Overview

Hyacinth bean is a climbing plant that produces seeds (beans). The seeds, pods, leaves, flowers, and roots are eaten. The seeds are used as medicine.

People take hyacinth beans by mouth to prevent pregnancy and for diarrhea and stomach disorders.

How does it work ?

It is not clear how hyacinth bean might work. More research is needed.

Uses & Effectiveness ?

Insufficient Evidence for

  • Birth control.
  • Diarrhea.
  • Stomach disorders.
  • Other conditions.
More evidence is needed to rate the effectiveness of hyacinth bean for these uses.

Side Effects

Hyacinth beans are POSSIBLY UNSAFE when eaten raw and in large amounts. Raw hyacinth beans contain certain chemicals, called cyanogenic glycosides, which can be poisonous.

Special Precautions and Warnings

Hyacinth beans are POSSIBLY UNSAFE when eaten raw and in large amounts. Raw hyacinth beans contain certain chemicals, called cyanogenic glycosides, which can be poisonous. Pregnancy and breast-feeding: Not enough is known about the use of hyacinth bean during pregnancy and breast-feeding. Stay on the safe side and avoid use.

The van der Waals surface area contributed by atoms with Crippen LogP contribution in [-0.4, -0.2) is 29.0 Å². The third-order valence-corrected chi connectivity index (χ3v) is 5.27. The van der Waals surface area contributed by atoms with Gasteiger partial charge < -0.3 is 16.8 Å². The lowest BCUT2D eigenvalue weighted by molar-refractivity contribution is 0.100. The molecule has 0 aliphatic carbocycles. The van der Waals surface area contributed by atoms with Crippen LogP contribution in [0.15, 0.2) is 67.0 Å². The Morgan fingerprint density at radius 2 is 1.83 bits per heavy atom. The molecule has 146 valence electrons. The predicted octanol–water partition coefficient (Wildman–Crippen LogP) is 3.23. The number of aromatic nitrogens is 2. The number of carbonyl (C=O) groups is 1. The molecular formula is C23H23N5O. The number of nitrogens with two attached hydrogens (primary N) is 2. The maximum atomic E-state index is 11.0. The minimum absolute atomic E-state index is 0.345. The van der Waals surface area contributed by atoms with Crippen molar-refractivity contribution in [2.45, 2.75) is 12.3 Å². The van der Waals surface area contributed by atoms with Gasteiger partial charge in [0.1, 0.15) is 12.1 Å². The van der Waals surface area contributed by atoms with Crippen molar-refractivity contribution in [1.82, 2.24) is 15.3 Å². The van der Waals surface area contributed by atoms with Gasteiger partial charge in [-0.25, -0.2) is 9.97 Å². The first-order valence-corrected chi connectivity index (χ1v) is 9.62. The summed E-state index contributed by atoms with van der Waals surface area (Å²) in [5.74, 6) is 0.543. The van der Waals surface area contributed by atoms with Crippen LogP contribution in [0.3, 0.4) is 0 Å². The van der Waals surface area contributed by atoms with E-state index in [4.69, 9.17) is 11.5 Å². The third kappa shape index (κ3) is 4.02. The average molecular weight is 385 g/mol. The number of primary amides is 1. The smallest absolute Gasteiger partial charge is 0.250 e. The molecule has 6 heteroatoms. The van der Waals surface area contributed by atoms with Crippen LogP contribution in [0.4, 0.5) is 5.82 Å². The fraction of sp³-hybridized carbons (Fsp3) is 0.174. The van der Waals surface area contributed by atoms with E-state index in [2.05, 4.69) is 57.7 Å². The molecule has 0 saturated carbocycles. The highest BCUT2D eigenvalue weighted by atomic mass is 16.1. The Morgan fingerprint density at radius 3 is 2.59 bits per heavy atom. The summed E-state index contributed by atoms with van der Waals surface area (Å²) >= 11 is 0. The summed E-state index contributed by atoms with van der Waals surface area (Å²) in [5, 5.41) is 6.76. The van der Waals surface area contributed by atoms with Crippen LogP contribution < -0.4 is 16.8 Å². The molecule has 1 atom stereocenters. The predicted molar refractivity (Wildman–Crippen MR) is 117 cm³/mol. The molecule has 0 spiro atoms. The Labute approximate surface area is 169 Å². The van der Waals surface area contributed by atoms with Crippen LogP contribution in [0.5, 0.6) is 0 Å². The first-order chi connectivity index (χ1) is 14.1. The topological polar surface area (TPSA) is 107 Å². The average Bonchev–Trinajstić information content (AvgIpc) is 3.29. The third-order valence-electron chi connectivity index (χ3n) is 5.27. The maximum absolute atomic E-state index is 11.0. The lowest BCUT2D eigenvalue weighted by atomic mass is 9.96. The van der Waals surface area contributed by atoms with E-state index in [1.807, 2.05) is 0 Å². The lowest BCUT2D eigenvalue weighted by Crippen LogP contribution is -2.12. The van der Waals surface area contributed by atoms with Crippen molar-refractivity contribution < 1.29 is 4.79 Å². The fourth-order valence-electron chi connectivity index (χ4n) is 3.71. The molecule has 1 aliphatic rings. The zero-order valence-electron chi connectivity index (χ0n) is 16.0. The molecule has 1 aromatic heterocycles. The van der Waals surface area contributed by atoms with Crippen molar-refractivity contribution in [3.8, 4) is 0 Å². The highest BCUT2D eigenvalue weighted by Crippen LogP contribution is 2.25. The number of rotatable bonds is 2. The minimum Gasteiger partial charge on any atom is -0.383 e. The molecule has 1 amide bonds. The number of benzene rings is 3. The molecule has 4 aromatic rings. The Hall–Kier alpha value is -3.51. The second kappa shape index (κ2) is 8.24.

Interactions ?

We currently have no information for HYACINTH BEAN overview.

Dosing

The appropriate dose of hyacinth bean depends on several factors such as the user's age, health, and several other conditions. At this time there is not enough scientific information to determine an appropriate range of doses for hyacinth bean. Keep in mind that natural products are not always necessarily safe and dosages can be important. Be sure to follow relevant directions on product labels and consult your pharmacist or physician or other healthcare professional before using.

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CONDITIONS OF USE AND IMPORTANT INFORMATION: This information is meant to supplement, not replace advice from your doctor or healthcare provider and is not meant to cover all possible uses, precautions, interactions or adverse effects. This information may not fit your specific health circumstances. Never delay or disregard seeking professional medical advice from your doctor or other qualified health care provider because of something you have read on WebMD. You should always speak with your doctor or health care professional before you start, stop, or change any prescribed part of your health care plan or treatment and to determine what course of therapy is right for you.

This copyrighted material is provided by Natural Medicines Comprehensive Database Consumer Version. Information from this source is evidence-based and objective, and without commercial influence. For professional medical information on natural medicines, see Natural Medicines Comprehensive Database Professional Version.
© Therapeutic Research Faculty 2020.